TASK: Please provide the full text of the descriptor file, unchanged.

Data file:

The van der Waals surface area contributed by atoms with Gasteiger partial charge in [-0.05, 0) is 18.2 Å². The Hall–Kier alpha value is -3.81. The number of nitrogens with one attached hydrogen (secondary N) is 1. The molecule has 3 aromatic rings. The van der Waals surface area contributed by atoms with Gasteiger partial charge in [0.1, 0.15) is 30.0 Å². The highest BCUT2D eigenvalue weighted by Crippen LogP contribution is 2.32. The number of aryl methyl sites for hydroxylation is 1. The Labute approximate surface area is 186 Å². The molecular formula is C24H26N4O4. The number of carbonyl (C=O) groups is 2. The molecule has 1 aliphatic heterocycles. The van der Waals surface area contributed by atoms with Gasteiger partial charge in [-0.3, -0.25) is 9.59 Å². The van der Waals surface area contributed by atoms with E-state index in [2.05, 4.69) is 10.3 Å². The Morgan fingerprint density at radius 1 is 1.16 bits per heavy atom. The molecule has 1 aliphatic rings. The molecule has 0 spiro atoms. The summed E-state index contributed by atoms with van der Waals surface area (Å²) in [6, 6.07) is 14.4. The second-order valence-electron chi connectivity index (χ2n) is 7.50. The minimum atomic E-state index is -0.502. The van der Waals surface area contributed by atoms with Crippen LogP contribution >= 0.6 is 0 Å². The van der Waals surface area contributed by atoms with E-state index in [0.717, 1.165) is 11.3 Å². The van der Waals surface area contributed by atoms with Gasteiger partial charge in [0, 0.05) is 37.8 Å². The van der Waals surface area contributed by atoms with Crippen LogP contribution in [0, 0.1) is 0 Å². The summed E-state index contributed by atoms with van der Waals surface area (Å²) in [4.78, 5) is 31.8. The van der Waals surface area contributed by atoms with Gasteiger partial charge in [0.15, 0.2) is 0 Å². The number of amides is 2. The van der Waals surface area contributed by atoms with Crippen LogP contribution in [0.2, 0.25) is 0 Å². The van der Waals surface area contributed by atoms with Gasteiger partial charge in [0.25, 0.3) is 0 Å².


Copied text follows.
The van der Waals surface area contributed by atoms with Gasteiger partial charge in [-0.05, 0) is 18.2 Å². The Hall–Kier alpha value is -3.81. The number of nitrogens with one attached hydrogen (secondary N) is 1. The molecule has 3 aromatic rings. The van der Waals surface area contributed by atoms with Gasteiger partial charge in [0.1, 0.15) is 30.0 Å². The highest BCUT2D eigenvalue weighted by Crippen LogP contribution is 2.32. The number of aryl methyl sites for hydroxylation is 1. The Labute approximate surface area is 186 Å². The molecular formula is C24H26N4O4. The number of carbonyl (C=O) groups is 2. The molecule has 1 aliphatic heterocycles. The van der Waals surface area contributed by atoms with Gasteiger partial charge in [-0.3, -0.25) is 9.59 Å². The van der Waals surface area contributed by atoms with E-state index in [2.05, 4.69) is 10.3 Å². The Morgan fingerprint density at radius 1 is 1.16 bits per heavy atom. The molecule has 1 aliphatic rings. The molecule has 0 spiro atoms. The summed E-state index contributed by atoms with van der Waals surface area (Å²) in [6, 6.07) is 14.4. The second-order valence-electron chi connectivity index (χ2n) is 7.50. The minimum atomic E-state index is -0.502. The van der Waals surface area contributed by atoms with Crippen LogP contribution >= 0.6 is 0 Å². The van der Waals surface area contributed by atoms with E-state index in [0.717, 1.165) is 11.3 Å². The van der Waals surface area contributed by atoms with Gasteiger partial charge in [0, 0.05) is 37.8 Å². The van der Waals surface area contributed by atoms with Crippen LogP contribution in [0, 0.1) is 0 Å². The summed E-state index contributed by atoms with van der Waals surface area (Å²) in [4.78, 5) is 31.8. The van der Waals surface area contributed by atoms with Gasteiger partial charge in [0.15, 0.2) is 0 Å². The number of amides is 2. The van der Waals surface area contributed by atoms with Crippen LogP contribution in [0.2, 0.25) is 0 Å². The van der Waals surface area contributed by atoms with Gasteiger partial charge in [0.25, 0.3) is 0 Å².